Clinton Says She Wouldn’t Opt Out, But Her Common Core Critique Hints at a Rebuke of Obama, Duncan

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Presidential candidate Hillary Clinton says the roll out of the Common Core standards was “disastrous” — remarks that could easily be read as a rebuke of President Obama’s education reform efforts led by former Secretary of Education Arne Duncan, as well as a critique of current Secretary John King who aggressively pushed through the standards in New York.
The comments came in a meeting with Newsday, a newspaper in Long Island, home to a large movement of parents who are opting their children out of state tests. Clinton also said she has “always supported national standards” and that Common Core should be done, but done “right.” She said there needs to be “better and fewer tests” — echoing a recent report from the Center for American Progress — and that she would “probably” recommend that her granddaughter take the state test.
Clinton’s comments are among her lengthiest exposition on education issues to date during the presidential campaign. On the Common Core, she said, “ I know Common Core started out as a…non-partisan effort that was endorsed very much across the political spectrum. … What went wrong? I think the roll-out was disastrous. I think the way they rolled out the Common Core and the expectation you can turn on a dime… They didn't even have, as I'm told, they didn't even have the instructional materials ready. They didn't have any kind of training programs.”
Clinton doesn’t name names in this criticism, but the Secretary of Education during the implementation of Common Core was Arne Duncan, who used federal dollars to push states to adopt the standards. The state with the rockiest roll-out — certainly the one that helped trigger that largest opt out movement — may have been New York, where current Secretary of Education John King served as New York’s Education Commissioner while the standards were put in place. Even some Common Core supporters now say that the phasing in of the standards in New York should have been handled differently.
In an interview earlier this year, King defended the Common Core, "It's important that folks realize that the standards are a matter of state policymaking. And what we've said…is that states need to have standards that push towards college and career readiness."
Some of the controversy caused by the Common Core stems from its relationship with standardized tests. Consistent with past statements, Clinton expressed skepticism of using test scores to evaluate teachers — another initiative backed by both Duncan and King. In contrast to New York, the Common Core has faced significantly less controversy in California, which has adopted the standards and tests aligned to them, but doesn’t connect student scores to teacher evaluation.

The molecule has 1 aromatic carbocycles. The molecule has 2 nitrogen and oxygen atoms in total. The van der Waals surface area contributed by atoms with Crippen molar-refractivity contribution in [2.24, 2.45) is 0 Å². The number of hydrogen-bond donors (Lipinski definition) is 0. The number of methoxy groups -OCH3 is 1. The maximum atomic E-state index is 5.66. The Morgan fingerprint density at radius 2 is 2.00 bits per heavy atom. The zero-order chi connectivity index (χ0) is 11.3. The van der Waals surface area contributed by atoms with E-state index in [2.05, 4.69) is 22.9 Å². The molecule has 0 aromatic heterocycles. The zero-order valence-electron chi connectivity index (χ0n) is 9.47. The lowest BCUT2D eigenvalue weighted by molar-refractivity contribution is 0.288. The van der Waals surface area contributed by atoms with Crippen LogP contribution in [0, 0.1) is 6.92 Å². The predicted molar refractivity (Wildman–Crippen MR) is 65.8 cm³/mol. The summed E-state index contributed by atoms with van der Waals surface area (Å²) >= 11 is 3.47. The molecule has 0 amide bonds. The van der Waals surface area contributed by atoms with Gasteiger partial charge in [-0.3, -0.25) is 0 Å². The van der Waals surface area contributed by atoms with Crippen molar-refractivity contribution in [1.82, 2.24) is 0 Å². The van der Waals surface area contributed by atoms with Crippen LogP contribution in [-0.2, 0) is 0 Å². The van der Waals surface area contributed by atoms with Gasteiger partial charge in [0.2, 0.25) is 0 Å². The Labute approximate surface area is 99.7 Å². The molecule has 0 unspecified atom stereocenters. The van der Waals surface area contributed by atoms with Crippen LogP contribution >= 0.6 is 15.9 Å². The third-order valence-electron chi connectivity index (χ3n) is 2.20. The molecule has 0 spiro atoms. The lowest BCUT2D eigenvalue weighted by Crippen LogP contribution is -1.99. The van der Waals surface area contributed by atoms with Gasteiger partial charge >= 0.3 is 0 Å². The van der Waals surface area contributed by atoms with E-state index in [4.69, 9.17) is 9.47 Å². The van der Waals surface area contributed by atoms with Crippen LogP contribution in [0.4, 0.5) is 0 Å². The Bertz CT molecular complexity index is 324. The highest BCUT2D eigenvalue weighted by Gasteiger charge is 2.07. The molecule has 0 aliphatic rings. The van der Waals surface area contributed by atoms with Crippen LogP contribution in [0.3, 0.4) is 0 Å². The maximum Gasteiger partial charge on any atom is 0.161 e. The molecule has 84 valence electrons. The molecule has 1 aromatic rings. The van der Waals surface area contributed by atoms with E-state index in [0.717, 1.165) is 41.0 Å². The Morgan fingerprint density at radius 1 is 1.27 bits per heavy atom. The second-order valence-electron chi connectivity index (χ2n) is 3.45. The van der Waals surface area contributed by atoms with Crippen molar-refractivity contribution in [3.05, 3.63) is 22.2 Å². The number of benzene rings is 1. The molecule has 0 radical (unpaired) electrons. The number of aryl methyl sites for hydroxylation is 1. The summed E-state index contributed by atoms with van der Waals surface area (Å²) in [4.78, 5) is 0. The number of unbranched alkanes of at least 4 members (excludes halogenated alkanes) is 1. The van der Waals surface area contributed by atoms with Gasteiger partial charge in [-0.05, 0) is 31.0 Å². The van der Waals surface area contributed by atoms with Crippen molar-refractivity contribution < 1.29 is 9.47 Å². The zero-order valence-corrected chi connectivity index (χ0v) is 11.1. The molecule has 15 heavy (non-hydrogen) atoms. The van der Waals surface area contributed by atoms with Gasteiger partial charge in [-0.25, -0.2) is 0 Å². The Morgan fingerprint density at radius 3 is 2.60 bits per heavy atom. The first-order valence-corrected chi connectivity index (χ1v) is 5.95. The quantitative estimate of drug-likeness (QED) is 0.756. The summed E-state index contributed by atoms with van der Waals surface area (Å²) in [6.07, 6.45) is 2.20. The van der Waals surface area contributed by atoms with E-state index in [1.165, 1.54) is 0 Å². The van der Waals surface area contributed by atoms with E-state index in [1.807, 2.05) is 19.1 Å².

(Notably, though, Duncan granted waivers from No Child Left Behind to states that temporarily paused the use of tests scores in teacher evaluation while the Common Core was being implemented. New York recently placed a four-year moratorium on using state tests to evaluate teachers, but will continue to use local ones.)
Clinton also reiterated her support for “good” charter schools to Newsday, though was critical of “lousy” and “for-profit” ones. She suggested that the full potential of the charter movement had not been realized: “Remember the original idea behind charter schools was let's loosen some of the restrictions, but then once they try things, let's migrate them back into the public schools. And that migration hasn't been as fruitful as I think it could be.”
Clinton, a committed supporter of many education reforms in Arkansas, continues to walk a fine line on education policy; her comments suggest a partial, though not complete, break from the Obama administration, and perhaps a kinder, gentler approach — for better or for worse — to education reform.
“Yes, we need accountability measures, but let's connect them to what the teachers are facing. When you are a teacher in a poor school, and you have enormous behavioral problems, when you have kids coming to school hungry, when you have kids who are homeless, you have a tougher job than the kids who show up in Chappaqua where I live,” she said.
Still, it’s not clear what specific education policies a Clinton administration would pursue — and what any presidential administration would be able to get done on the issue. The new federal education law significantly scales back the U.S. Department of Education’s ability to push changes at the state level. In fact, the law expressly forbids the feds from advancing specific academic standards or teacher evaluation systems — two signature policies of the Obama administration.
(Disclosure: In my previous job at Educators for Excellence-New York, I worked with New York teachers who supported the Common Core in advocating for improved implementation of the standards in New York.)

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